The fifth recommendation calls for increasing funding for higher education, and providing financial incentives for colleges to improve graduation rates of underrepresented minorities, essentially a form of performance-based funding that has many critics in California.
The report estimates that by closing the gaps in enrollment and graduation, another 790,000 Californians could earn their bachelor’s degrees. What we’re seeing now, Siqueiros said, is “our campuses are welcoming students, but unfortunately they’re dropping off.”
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Richard Moore 10 years ago10 years ago
Gosh. Every subgroup advances but the whole population declines. So the demographics must have changed. Let’s slap a headline on it and call it Latino. No pride in your work? No incentive to do real reporting? Call it a day and let the adults go back to work.
Or read Bracey.
navigio 10 years ago10 years ago
Interesting. The recommendations are not Latino-specific, and in fact, leave out the A-G question (other than the k-12/postsecondary coordination). It is noteworthy that almost all the longitudinal statistics shown in the report are positive. The number of Latinos graduating from high school and receiving more postsecondary education of any kind has increased dramatically over the past 20 years. Higher rates of Latinos go to college than even of whites (though mostly community college). Enrollment rates in … Read More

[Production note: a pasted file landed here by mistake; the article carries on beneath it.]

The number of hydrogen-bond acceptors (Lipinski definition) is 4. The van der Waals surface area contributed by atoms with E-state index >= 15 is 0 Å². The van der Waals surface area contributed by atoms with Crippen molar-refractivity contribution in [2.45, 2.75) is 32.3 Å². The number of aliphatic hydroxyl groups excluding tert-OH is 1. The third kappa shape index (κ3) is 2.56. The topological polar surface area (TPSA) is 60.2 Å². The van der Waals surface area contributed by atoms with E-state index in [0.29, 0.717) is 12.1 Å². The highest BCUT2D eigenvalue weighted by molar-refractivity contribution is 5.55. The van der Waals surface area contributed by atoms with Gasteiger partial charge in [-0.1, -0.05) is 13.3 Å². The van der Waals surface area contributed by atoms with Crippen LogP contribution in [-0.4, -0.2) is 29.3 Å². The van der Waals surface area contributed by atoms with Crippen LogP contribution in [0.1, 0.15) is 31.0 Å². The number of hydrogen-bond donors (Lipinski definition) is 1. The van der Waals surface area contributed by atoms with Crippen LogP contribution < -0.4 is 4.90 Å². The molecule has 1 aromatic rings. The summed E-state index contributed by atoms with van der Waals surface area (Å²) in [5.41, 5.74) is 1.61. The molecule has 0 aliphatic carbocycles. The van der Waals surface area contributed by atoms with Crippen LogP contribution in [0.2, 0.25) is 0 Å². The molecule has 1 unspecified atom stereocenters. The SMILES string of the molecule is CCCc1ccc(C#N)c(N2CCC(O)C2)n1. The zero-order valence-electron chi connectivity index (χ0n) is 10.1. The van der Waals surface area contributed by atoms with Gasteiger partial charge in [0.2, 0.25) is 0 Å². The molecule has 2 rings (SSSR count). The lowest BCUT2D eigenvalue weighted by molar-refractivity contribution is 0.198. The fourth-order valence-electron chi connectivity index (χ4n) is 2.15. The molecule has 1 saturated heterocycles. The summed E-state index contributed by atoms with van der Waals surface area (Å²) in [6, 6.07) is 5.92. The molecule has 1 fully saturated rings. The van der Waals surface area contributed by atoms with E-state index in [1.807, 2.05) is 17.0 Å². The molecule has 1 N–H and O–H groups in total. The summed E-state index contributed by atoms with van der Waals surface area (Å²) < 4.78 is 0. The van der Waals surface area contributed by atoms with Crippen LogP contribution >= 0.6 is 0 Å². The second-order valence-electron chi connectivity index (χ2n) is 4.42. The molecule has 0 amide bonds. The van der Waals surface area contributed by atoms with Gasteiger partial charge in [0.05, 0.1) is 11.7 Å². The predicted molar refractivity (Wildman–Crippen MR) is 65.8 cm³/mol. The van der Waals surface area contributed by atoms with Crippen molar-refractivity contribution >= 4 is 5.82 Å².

Interesting. The recommendations are not Latino-specific, and in fact, leave out the A-G question (other than the k-12/postsecondary coordination).
It is noteworthy that almost all the longitudinal statistics shown in the report are positive. The number of Latinos graduating from high school and receiving more postsecondary education of any kind has increased dramatically over the past 20 years. Higher rates of Latinos go to college than even of whites (though mostly community college). Enrollment rates in CSU has risen more quickly than any other ethnic group in the past decade. Nearly the same for UC (African Americans have increased only slightly more quickly). This is not to say that relative success rates are not a problem, rather its important to note successes.
That said, I dont remember very long ago when it was that LAUSD didnt even provide A-G courses in all its schools. (Latinos in that district alone make up about 7% of the entire CA k-12 population). In fact, because the requirement for those courses to graduate did not kick in until just last year (for students graduating in 2015 I think), true access might not even yet exist. If that is still the case, it seems difficult to be surprised that the adult population is lacking in college success.
I have also read a study that claims the A-G for all initiative has actually had a negative impact on Latino achievement because teachers’ and counselors’ expectations that Latinos can succeed in those courses has declined. It was argued that those students need such moral support the most and thus that the result will actually be a decline in Latino educational achievement. A paradox indeed. It is noteworthy that I have noticed some districts starting to actually reduce the graduation requirements again, perhaps even provide multiple pathways to a diploma. This is a very interesting dilemma, and I would love to see more coverage of the A-G issue in particular.